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Kim Jong-un humiliated as desperate North Koreans ignore shoot on site orders within days

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The measure was announced on August 27 in a bid to stop the spread of coronavirus. North Korean troops were instructed to shoot anyone who went within one kilometer (0.6miles) of the border according to Radio Free Asia (RFA).

The order applies across all four North Korean provinces which border China.

Whilst the border has formally been closed since January due to the pandemic there are reports widespread smuggling has continued.

North Korea’s fragile economy is heavily dependent on goods smuggled over the Chinese border.

Since Kim’s announcement North Korean troops have been sent to “assist” border guards in preventing crossings.

However according to RFA the real purpose for their deployment is to prevent soldiers stationed on the border taking bribes from smugglers.

North Korea has yet to officially report any cases of COVID-19.

However back in July Kim admitted the deadly infection “could have entered” the country.

In mid-August a 25-year-old North Korean platoon leader was reportedly arrested on suspicion of smuggling.

READ MORE: North Korea crisis: Panicked Kim Jong-un goes ‘into hiding’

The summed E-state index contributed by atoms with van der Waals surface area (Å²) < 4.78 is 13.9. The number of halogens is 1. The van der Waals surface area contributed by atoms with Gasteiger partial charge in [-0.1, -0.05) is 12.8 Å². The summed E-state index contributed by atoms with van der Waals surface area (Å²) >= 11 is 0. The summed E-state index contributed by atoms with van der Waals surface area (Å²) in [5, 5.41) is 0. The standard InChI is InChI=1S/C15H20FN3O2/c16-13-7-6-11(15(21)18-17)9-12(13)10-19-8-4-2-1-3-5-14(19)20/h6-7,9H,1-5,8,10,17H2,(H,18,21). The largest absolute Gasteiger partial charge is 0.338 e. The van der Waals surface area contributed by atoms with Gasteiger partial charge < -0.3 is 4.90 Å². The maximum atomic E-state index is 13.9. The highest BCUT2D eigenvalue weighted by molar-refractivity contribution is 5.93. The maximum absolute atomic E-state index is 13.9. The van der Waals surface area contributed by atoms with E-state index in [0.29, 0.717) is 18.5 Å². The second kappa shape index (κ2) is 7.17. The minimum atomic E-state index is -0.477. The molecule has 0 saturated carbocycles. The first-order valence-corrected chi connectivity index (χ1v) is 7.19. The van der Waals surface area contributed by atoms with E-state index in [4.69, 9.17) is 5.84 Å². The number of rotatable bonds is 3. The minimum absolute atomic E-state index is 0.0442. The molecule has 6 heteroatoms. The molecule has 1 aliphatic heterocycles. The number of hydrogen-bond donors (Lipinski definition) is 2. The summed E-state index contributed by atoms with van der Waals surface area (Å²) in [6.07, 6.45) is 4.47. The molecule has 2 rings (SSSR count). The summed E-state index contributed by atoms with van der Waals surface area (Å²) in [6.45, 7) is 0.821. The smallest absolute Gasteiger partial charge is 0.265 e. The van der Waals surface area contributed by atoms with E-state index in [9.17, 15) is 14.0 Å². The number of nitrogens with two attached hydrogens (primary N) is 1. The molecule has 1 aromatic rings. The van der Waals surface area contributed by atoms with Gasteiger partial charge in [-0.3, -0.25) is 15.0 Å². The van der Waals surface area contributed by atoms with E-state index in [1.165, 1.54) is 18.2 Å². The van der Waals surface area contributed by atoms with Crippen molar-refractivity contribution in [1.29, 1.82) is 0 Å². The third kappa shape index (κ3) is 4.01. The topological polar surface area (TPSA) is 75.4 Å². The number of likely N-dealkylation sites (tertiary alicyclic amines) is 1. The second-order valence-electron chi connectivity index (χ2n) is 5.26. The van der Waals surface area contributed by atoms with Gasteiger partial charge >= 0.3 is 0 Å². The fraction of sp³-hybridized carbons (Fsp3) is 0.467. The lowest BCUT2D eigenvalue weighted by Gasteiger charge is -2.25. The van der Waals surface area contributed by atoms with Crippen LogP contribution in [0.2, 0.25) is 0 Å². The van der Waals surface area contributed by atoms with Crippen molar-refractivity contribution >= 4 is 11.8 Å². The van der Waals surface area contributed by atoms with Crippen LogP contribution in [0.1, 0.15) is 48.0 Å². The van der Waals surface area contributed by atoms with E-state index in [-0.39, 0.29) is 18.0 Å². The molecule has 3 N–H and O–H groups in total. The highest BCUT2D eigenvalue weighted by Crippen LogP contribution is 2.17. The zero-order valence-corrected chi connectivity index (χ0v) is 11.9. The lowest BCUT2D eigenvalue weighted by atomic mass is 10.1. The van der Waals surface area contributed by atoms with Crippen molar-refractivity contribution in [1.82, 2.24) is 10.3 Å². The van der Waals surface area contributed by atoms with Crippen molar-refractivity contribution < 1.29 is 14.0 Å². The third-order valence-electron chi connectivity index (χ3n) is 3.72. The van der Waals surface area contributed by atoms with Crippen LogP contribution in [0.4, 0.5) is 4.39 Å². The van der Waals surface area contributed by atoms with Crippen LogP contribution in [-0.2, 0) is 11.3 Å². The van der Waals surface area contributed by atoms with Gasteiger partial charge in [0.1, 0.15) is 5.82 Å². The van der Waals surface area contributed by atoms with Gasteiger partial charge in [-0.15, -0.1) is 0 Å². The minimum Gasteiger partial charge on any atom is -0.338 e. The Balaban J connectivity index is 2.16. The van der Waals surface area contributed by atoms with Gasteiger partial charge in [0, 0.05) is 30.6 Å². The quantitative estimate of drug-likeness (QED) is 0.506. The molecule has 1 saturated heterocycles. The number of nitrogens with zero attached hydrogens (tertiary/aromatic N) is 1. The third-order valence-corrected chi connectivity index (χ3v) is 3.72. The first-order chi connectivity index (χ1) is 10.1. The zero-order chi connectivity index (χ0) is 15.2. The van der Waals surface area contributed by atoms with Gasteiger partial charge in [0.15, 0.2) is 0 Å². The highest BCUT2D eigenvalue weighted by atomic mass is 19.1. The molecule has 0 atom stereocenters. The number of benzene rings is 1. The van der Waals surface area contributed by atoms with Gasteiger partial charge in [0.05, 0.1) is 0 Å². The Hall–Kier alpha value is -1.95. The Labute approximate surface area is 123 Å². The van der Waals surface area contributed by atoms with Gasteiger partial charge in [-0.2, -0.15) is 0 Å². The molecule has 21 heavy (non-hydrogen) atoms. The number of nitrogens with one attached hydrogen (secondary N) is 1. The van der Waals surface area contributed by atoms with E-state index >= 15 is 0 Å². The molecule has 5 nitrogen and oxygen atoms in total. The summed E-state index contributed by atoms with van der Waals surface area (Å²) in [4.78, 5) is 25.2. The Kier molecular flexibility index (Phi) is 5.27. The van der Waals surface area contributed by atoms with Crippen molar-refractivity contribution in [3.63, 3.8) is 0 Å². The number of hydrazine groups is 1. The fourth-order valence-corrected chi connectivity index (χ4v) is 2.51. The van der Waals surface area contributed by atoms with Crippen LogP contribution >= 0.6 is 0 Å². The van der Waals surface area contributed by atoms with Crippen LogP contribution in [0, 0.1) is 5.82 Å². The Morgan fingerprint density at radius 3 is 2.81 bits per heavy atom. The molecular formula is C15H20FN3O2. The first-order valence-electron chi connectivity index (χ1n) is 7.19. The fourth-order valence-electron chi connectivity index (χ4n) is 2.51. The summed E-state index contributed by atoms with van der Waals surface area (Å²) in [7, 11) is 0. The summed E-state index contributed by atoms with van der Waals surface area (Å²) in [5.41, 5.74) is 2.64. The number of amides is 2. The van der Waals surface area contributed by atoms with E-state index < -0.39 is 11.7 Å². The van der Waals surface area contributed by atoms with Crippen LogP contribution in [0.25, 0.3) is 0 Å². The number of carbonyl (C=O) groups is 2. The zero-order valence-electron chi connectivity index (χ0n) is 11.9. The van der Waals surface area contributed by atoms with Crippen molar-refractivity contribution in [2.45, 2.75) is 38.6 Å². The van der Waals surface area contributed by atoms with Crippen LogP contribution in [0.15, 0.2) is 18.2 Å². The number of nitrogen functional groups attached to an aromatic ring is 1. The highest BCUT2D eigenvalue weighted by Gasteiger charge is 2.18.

The soldiers fate is not known but he is expected to face “severe punishment”.

Kim Jong-un was reported to be furious when a refugee, who had previously fled North Korea, returned without being detected in mid-July.

In response the military unit responsible for the border area he crossed was disbanded.

Last month seven North Koreans were arrested for alleged smuggling in Hyesan City.

However, talking to RFA a local said: “They avoided execution but were sent to political prison camps because they had smuggled during the highest level of the emergency quarantine system.

“However, when their lives became too difficult, they jumped back into smuggling and were caught.

“They were sentenced to life in prison, and their families were sent into internal exile in the mountain areas.

“Residents are protesting their punishment, though, saying that death would be better than life in a prison camp, and that the harsh reality of having trouble finding daily food is the reason for the smuggling on the border.”

In July the North Korean city of Kaesong was put into lockdown for three months after a resident reported COVID-19 like symptoms.

Additional travel restrictions were also imposed inside North Korea during this time.



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